Running jobs on Clusty

Clusty resources and scheduling jobs are governed by torque and maui. These two services make sure that all resources available to Clusty are shared and all jobs submitted to Clusty scheduled fairly.

To submit a job to Clusty, you need to write a Portable Batch System (PBS) shell script. The table below lists the most useful directives.

Option:
Description:
#PBS -N jobNameAssign the name of the job. Job stdout and stderr will have this name.
#PBS -l nodes=nodename:ppn=procsDelegate job to the node nodename and procs number of processors.
#PBS -l walltime=hh:mm:ssAssign the maximum wall time for the job.
#PBS -Vexport all environment variables to the job.
#PBS -M <user@email>provide an email to which job alerts should be sent.
#PBS -m abejob alerts to be emailed: b for begin, e for end, a for abort.
#PBS -o /path/to/stdoutprovide a path to the job's standard output file (written upon job completion).
#PBS -e /path/to/stderrprovide a path to the job's standard error file (written upon job completion).


A typical example for a PBS script (run.sh) would be:

#PBS -V
#PBS -N myMPIjob
#PBS -l nodes=node3:ppn=48
#PBS -l walltime=24:00:00
#PBS -M john.doe@somewhere.net
#PBS -m abe

cd $PBS_O_WORKDIR
mpirun python my_mpi_job.py

This delegates a job to node3 and requests 48 processors. It also sets the maximum wall time of 1 day.

To submit this job to Clusty, use the qsub command:

qsub run.sh

The table below lists the most common commands for managing and monitoring your job:

Command:
Description:
qnodes Displays information on all nodes (alias: pbsnodes)
showbf Displays number of free processors
showstart job.ID Provides an estimate of the expected start time of the named job
checkjob job.ID Displays a detailed description of the named job
qstat -a job.ID Displays statistics for the named job
qstat -f job.ID Displays all the gory detailes for the named job
qdel job.ID Interrupts the running job and removes it from the queue
qhold job.ID Hold the job in queue
qrls job.ID Release the job from hold


Some interesting situations:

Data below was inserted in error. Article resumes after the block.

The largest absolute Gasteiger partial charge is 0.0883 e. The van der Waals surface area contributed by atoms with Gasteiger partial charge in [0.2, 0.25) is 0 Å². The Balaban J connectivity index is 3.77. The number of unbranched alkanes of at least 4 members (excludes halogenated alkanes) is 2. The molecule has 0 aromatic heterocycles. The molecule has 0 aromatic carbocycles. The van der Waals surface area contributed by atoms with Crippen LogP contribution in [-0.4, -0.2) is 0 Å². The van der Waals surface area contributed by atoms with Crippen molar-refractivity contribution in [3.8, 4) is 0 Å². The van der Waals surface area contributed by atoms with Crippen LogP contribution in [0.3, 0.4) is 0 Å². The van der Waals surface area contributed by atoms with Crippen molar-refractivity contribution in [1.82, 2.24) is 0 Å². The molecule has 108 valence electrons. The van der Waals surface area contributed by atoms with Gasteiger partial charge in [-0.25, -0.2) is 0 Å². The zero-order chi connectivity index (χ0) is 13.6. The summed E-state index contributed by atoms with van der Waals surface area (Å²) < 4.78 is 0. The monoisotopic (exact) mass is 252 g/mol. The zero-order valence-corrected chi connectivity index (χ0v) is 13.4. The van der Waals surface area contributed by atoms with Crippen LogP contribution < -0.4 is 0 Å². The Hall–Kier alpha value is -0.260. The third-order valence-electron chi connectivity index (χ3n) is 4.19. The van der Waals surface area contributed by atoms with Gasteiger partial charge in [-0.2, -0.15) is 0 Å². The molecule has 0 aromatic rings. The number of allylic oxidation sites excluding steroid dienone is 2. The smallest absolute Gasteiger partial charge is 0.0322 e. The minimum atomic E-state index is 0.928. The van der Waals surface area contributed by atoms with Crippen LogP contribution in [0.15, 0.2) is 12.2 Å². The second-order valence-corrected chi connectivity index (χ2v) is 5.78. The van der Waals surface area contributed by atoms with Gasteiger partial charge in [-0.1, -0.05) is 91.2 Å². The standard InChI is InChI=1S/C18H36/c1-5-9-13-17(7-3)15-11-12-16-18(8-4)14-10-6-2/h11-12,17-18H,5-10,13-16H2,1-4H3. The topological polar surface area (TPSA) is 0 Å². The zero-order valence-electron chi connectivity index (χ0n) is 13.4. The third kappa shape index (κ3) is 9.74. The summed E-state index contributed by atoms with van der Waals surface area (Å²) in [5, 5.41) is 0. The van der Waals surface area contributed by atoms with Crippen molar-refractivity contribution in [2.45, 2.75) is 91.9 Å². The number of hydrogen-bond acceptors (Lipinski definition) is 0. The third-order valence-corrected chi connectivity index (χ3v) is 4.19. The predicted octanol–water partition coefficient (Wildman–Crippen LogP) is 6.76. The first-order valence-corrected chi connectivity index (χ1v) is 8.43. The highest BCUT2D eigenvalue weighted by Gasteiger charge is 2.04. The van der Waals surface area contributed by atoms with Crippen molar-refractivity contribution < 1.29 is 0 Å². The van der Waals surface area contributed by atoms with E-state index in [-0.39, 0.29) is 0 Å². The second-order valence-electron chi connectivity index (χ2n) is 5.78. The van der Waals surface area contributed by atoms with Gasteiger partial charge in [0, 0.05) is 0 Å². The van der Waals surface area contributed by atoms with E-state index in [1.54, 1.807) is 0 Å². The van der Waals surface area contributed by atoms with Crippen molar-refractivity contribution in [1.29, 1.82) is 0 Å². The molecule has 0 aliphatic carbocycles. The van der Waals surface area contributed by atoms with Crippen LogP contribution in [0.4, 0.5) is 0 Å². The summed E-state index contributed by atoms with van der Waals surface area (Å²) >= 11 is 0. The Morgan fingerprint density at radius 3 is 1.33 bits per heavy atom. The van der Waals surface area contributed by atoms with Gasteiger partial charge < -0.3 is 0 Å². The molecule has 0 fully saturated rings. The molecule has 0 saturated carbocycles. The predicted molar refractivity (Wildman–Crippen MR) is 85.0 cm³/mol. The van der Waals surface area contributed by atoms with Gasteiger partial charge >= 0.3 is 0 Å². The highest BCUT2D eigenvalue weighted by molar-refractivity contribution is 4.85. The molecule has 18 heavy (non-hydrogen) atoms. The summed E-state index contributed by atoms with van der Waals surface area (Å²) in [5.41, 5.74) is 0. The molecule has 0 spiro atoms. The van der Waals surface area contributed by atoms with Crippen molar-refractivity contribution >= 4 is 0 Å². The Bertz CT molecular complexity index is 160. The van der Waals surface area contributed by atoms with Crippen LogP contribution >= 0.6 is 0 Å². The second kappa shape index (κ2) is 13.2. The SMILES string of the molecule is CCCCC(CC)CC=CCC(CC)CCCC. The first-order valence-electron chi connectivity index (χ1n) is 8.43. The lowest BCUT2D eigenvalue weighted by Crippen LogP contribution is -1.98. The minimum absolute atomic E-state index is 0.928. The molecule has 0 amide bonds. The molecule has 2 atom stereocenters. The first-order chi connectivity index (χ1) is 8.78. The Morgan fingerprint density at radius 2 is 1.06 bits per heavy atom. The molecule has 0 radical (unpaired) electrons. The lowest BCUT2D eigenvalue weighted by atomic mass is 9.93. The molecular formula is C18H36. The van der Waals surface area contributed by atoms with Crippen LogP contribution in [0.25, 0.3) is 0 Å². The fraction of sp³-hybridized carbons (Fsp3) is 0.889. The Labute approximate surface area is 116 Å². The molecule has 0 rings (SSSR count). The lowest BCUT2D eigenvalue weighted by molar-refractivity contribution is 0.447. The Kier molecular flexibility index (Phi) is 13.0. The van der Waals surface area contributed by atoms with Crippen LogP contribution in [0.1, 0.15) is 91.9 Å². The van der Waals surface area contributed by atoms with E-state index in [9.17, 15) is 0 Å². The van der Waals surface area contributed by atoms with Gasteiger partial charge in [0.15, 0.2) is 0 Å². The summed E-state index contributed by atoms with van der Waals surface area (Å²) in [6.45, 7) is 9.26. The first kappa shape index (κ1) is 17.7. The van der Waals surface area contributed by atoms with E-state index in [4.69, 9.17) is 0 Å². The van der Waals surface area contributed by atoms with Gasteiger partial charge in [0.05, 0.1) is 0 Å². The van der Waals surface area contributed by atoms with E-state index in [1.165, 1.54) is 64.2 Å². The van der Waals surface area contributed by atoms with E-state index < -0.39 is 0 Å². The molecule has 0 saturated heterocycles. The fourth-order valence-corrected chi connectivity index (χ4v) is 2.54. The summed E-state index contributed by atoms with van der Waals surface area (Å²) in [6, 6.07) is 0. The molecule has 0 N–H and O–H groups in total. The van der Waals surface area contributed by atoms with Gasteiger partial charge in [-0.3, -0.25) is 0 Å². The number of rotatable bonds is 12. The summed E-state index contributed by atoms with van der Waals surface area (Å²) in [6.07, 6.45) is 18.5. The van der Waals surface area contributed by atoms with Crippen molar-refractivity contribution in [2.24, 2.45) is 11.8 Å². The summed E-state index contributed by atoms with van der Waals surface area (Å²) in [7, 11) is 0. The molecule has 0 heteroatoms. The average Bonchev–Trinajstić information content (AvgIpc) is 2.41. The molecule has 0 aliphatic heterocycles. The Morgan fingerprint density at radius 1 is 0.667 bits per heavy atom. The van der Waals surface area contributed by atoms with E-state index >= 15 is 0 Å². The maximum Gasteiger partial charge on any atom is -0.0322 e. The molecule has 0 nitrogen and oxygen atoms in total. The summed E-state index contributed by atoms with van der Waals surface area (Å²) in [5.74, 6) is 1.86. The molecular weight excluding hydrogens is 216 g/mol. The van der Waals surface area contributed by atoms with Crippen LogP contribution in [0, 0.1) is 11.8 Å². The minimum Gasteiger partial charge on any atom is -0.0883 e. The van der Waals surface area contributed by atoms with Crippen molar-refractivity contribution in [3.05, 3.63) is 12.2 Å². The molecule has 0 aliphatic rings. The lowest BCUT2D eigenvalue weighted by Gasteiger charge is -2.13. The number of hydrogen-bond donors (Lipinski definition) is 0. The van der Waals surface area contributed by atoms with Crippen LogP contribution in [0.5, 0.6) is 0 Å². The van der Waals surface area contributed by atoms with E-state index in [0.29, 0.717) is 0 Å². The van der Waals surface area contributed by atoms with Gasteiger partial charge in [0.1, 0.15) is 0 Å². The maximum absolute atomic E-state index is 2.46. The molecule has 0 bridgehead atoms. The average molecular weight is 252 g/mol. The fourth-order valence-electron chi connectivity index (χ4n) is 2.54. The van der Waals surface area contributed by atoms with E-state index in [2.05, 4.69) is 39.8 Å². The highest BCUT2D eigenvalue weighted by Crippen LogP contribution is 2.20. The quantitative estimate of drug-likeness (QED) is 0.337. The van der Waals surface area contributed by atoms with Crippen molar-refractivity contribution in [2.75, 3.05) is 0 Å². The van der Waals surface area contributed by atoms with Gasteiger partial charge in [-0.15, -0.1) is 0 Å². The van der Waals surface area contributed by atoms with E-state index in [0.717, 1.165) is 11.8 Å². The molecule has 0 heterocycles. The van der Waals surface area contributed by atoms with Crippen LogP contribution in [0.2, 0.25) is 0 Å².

Q: I don't care which nodes end up doing the work; how do I submit a job to any free node?
A: Use qsub -l nodes=N:ppn=M (or, alternatively, #PBS -l nodes=N:ppn=M in the script), where N is a number of requested nodes and M is a number of requested processors. Thus, qsub -l nodes=4:ppn=4 will submit a job to any 4 nodes and request 4 processors on each.
Q: Can I submit a job to n processors irrespective of the node, i.e. to whichever ones are free?
A: Yes, by providing -l nodes=procs. Torque is clever enough (after faking the number of nodes under the hood) to interpret the passed number of nodes as virtual nodes, i.e. procs. Thus, if showbf shows N free processors, -l nodes=N will schedule a job for them no matter which node(s) they are on.
Q: I started a job but I either forgot to set or underestimated the wall time for my job. How can I increase it on the fly?
A: You can't, but I can. Email me the job.ID and the desired wall time, and I'll change it. Note, however, that the maximum wall time is 2 days. If your program requires more time than 2 days, rewrite it into smaller blocks.
Q: Is there anything I should be aware of when running my program on Clusty?
A: Yes! Don't run anything directly, least of all mpirun. That will circumvent the scheduler and invoke everyone's wrath. The head node can be used for interactive programs (IDL, IRAF, ...), but as soon as you are running a compute job, you must submit it via qsub.
Q: I tried to run mpirun through a PBS script but stderr gives me a bunch of ORTE_ERROR_LOG File open failure errors. What gives?
A: That happens if you don't export the environment (the -V switch or #PBS -V). If that doesn't help, export the shell explicitly (-S /bin/bash). If that doesn't help, please report it. It happened to me a couple of times but I'm not entirely sure what exactly solved it.
Q: This is so awesome! What can I do to make it up to you?
A: I accept Belgian beer and Californian full-bodied red wine donations. ;)

How to contact me? Email me!

Finally, stuff that probably doesn't interest you as a user but might interest you as a prospective maintainer.